As a first assignment of error, Wendy argues that the Marin County Superior Court lacked subject matter jurisdiction over Susan’s petition challenging the Jane Alter Living Trust and the Second Amendment to the trust. Susan filed the petition in reliance on Probate Code section 17005, subdivision (a)(1), which authorizes the filing of proceedings affecting a living trust to be filed in “the county where the principal place of administration of the trust is located.” It is undisputed that Wendy lives in Marin County and is the trustee of the Jane Alter Living Trust. Wendy nevertheless contends that the San Francisco Probate Court had previously assumed jurisdiction over “Jane’s property subject to her testamentary disposition, either by will or a testamentary trust, . . .” The contention requires us to examine closely two previous orders of the San Francisco Probate Court.

As noted above, in an order filed January 4, 1993, approving the first account of the successor trustee of the Alter Family Trust, the San Francisco Probate Court directed the trustee to seek instructions with respect to the transmutation of community property of Zal and Jane into their separate property. With the stipulation of counsel for Zal, Jane and the trustee, the court entered an order on June 17, 1993, that addressed not only this issue but other related issues concerning the division of the spouses’ property. In response to the original petition, the order directed that the property placed in the Alter Family Trust would remain community property and would not be transmuted into the separate property of Zal and Jane. In addition, it ordered the establishment of two separate trusts with provisions assuring fair treatment of each spouse by the other.

Specifically, the order directed Jane to establish “a fully-funded Q-TIP Trust for the benefit of [Zal] during his lifetime” in the form of an attached trust document designated the Jane Alter Living Trust. If Jane should fail to establish this trust before her death, the court would have the power to order the representative or trustee of her estate to “establish from her assets or the assets of her estate or trust the Q-TIP Trust.” Similarly, if at the time of Zal’s death, “his existing estate plan [did] not provide for [Jane] in the form and amounts set forth in the Alter Family Trust,” the court would have the power to order the representative or trustee of his estate to establish a trust “for the benefit of [Jane] during her remaining life, in an amount equivalent to the amount of the Q-TIP Trust which appears in the Alter Family Trust.” The court allowed Jane’s revocation of the Alter Family Trust conditional upon her execution of the Jane Alter Living Trust and directed that one-half of the trust assets be transferred to Zal’s conservator and one-half to the Jane Alter Living Trust.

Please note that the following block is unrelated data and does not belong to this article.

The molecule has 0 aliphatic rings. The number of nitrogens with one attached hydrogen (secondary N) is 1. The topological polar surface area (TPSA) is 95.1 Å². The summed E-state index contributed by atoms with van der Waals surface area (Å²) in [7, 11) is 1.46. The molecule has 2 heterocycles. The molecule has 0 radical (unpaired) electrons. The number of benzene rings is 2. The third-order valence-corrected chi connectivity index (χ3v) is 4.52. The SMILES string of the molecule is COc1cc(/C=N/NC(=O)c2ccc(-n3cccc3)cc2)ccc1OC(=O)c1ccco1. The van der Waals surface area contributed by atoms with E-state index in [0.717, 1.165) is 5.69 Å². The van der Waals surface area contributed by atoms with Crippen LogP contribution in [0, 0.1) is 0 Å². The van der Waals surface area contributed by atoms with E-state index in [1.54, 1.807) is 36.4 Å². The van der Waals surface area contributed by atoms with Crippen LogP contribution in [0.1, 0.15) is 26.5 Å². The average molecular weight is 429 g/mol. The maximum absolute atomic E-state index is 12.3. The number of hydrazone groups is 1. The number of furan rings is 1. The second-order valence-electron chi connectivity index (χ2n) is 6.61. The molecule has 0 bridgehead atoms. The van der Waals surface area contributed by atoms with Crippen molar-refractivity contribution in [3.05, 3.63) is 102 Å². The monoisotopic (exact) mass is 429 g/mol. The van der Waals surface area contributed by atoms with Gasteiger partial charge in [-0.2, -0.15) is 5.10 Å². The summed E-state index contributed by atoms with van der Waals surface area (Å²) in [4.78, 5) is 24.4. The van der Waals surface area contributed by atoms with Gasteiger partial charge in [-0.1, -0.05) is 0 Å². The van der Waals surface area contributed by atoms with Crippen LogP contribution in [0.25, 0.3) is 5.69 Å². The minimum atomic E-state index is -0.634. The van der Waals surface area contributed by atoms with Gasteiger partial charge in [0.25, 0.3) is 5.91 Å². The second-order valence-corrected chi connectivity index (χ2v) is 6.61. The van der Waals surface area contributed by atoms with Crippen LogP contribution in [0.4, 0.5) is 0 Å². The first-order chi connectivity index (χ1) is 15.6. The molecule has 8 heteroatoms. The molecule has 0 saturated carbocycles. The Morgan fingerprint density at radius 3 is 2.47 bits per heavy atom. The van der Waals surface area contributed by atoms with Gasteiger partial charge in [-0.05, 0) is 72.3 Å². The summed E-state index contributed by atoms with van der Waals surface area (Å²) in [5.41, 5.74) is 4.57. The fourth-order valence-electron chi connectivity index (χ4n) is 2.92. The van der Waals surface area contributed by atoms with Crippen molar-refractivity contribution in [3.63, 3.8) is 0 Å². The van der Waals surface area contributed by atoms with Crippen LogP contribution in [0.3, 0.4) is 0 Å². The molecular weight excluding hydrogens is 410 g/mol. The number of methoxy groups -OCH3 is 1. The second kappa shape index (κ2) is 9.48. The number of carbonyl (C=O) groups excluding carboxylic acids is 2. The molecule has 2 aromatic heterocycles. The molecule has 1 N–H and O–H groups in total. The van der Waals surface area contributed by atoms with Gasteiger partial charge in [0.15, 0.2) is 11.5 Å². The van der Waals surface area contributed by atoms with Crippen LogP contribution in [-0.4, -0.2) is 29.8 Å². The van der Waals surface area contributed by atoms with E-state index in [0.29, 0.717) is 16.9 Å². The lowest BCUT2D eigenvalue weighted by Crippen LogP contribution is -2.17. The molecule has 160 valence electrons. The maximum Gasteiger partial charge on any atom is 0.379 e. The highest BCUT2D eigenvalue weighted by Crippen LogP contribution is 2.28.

Lastly, the order provided: “This Court shall retain jurisdiction over [Zal] and [Jane] and the assets of the Alter Family Trust to enforce this order.”

Wendy argues that her 1997 petition to probate Jane’s will “revested” the San Francisco Probate Court with jurisdiction over Jane and her assets. The peculiarity of this petition is that it solely concerned the exercise of a power of appointment in the presumably revoked Alter Family Trust. Wendy’s petition to probate Jane’s will filed December 4, 1997, stated that the estimated value of property of the estate was zero. Attachment 3c to the petition stated: “All of the decedent’s assets were held in trust or will be transferred by other means. There will be no assets in the probate estate.” The fourth paragraph of the Will of Jane Alter attached to the petition specifically referred to the power of appointment and sought to exercise it in the event the revocation of the Alter Family Trust should be determined to be legally ineffective. The First Codicil to Will of Jane Alter, which was also attached to the petition, sought solely to “confirm the exercise in my Will of the power of appointment.”